Friday, July 31, 2009

Russian "Breakfast"

Technically, this was a mid-afternoon picnic. But since it was the first thing we had eaten that day I think it qualifies as a breakfast, and you know what, goshdarnit, I want to write about it, and it’s my blog. So there.

After a couple weeks of Polish hotel breakfasts, we were glad to finally be on our own. We had gotten tipped off to a good market just one metro stop away from the lavish apartments we were staying in. We arrived at the market

rolling about 8 deep, and immediately split up shopping duties into basic food groups. I took charge of cheeses, and bought a kind of creamy, mild swiss type thingy, and an object that looked like 100 thin strips of leather, braided together and tied in a knot. When we tried it later, it turned out to be a delicious salty, smoky sheep’s(?) cheese. Which just goes to prove my rule of thumb; when traveling, ALWAYS EAT THE THING THAT DOESN’T LOOK LIKE FOOD. It’s bound to either be disgusting or taste pretty good.

L. bought some Greek style yogurt, also on a tip, that turned out to be about 30% fat. Also a hit. We got some local honey from a lady who kept insisting we all try a little spoonful of each of her many kinds of honey. Both charming and delicious. Some dried sausages, of course, some bread, little cookies and cherries. And pickles. I think we each spent under 300 rubles (roughly ten bucks) for a feast that would wind up lasting us two days.

The plan was to head to the river, catch a ferry to Peterhof, (Peter the Great’s summer getaway on the Gulf of Finland), walk around a little amongst the opulent fountains, and find a little picnic spot.

Well, after getting losing half the group, realizing we didn’t have any silverware, and eating half the smoked leather cheese, we got on the boat. That’s where we first noticed that anything sort of touristy in St, Petersburg has two prices; one for Russians, and one about ten times that amount for foreigners. Not having even the faintest hope of scamming the system, we reluctantly paid the 400 rubles. The ride was lovely, especially the approach to the palace, its golden roof glistening in the sun. The ferry deposits you on a little dock, where you are given two options, pay 300 rubles (50 rubles Russian price) to get into the gardens, or pay 400 rubles to turn around and go back. What happens if you don’t have any cash, I don’t know. Barnacle duty, I guess.

Well, we walked around a bit among the fountains


Until we found a suitable picnic spot, not too flashy,

and set up shop. What followed was a fifteen minute feeding frenzy of which I remember very little, only flailing arms, bodies circling the park bench on which we had laid our goods, and sausages being ripped apart with fingernails. Once we reached our gustatory orgasm, we descended gently into the arms of cherries with incredibly fatty yogurt. My favorite thing was to take two cherries (preferably joined) and dip one in the yogurt, one in the honey, and place them simultaneously in my mouth.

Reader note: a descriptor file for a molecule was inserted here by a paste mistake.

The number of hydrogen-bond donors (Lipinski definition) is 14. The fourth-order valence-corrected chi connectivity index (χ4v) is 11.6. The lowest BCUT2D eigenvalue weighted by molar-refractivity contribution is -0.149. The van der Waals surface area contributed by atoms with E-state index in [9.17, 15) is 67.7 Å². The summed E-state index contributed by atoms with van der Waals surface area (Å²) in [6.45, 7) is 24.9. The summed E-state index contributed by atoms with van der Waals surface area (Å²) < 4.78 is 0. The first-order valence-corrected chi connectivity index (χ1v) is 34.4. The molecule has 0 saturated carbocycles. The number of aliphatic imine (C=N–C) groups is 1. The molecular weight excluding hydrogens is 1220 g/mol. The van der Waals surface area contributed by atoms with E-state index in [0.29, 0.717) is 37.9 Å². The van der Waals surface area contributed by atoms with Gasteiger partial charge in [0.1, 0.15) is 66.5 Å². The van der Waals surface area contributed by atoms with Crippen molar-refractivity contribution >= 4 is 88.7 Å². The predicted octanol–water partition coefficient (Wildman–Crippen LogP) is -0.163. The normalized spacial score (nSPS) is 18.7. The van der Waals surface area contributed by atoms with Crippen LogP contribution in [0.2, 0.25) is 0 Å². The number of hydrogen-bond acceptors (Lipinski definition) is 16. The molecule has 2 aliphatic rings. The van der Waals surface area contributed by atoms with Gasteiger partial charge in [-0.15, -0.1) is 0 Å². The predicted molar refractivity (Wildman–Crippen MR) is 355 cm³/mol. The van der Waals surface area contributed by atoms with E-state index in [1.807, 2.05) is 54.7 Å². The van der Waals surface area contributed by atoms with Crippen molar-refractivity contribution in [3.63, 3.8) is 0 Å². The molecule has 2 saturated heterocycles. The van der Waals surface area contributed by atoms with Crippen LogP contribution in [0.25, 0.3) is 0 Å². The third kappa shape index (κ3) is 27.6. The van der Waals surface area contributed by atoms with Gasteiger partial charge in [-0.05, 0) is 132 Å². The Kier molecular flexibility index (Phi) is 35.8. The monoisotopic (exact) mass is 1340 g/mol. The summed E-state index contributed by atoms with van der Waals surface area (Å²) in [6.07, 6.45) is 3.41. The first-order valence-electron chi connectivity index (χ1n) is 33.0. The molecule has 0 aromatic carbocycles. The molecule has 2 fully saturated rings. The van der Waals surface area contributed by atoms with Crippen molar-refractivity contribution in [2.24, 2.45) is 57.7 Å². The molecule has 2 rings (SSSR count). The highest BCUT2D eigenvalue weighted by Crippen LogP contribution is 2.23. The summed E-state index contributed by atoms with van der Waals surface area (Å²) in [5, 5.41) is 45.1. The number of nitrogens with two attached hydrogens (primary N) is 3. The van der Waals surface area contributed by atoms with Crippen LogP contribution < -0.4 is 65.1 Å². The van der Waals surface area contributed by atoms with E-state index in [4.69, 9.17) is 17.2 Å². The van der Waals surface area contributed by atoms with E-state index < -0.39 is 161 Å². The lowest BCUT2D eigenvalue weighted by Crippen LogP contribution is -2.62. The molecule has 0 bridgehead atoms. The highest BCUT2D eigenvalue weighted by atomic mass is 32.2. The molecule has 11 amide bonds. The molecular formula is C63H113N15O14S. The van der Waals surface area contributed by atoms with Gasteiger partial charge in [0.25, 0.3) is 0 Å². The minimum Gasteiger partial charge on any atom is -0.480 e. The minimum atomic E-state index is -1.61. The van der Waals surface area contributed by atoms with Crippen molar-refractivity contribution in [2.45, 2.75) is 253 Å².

I was roundly mocked for this.

But I am not ashamed.

Wednesday, July 29, 2009

Polish Hotel Breakfast

Based on a survey of upwards of two (okay, three, actually, if you must know) different breakfasts, a sort of “industry standard” seemed to emerge. Wet eggs in an unwarmed warming pan, some uncomfortable looking hot dogs, good bread, totally decent cheese and salami, pickles, tomatoes and cucumbers, maybe a radish, served with choice of Nescafe or Lipton, and assorted crappy juices. Then there are usually a few “variable items.” At the Hotel Katowice (God forgive the sinners who designed, built, currently staff, and hesitate to destroy it) this meant cat food floating in what S. says I generously called “aspic,” and eggs slathered in mayonnaise. The eggs were pretty good, I thought, but the cat food aspic thing was absolutely revolting. The gelatinous texture failed to distract the mouth from the taste of offal within. At the Royal Hotel in Krakow there was a boiled vegetables and mayonnaise salad , a fairly common Polish dish (I go nuts for this stuff, have ever since I was a child; the pattern that seems to be emerging here is that I love mayonnaise). Thinking back to last year, this standard seemed to apply in Romania as well, where the “variable item” at the Hotel Agape in Cluj-Napoca was a Greek salad with the worst of all possible “feta” cheeses. In fact, it was only in the context of the salad that I would have thought to guess it was feta they were shooting for. Taken alone, I would have guessed “salty white cardboard.” Corn flakes and/or muesli are always provided as an “out” for the cowardly or nutritionally inclined.

Wednesday, July 1, 2009


In response to anxiety over the long time between blog posts, I must inform you, dear reader, that I am on sabbatical in Eastern Europe. Rest assured, I am collecting stories and images, and will begin backfilling upon my return on July 21st. In the mean time, please enjoy the new user profile photo.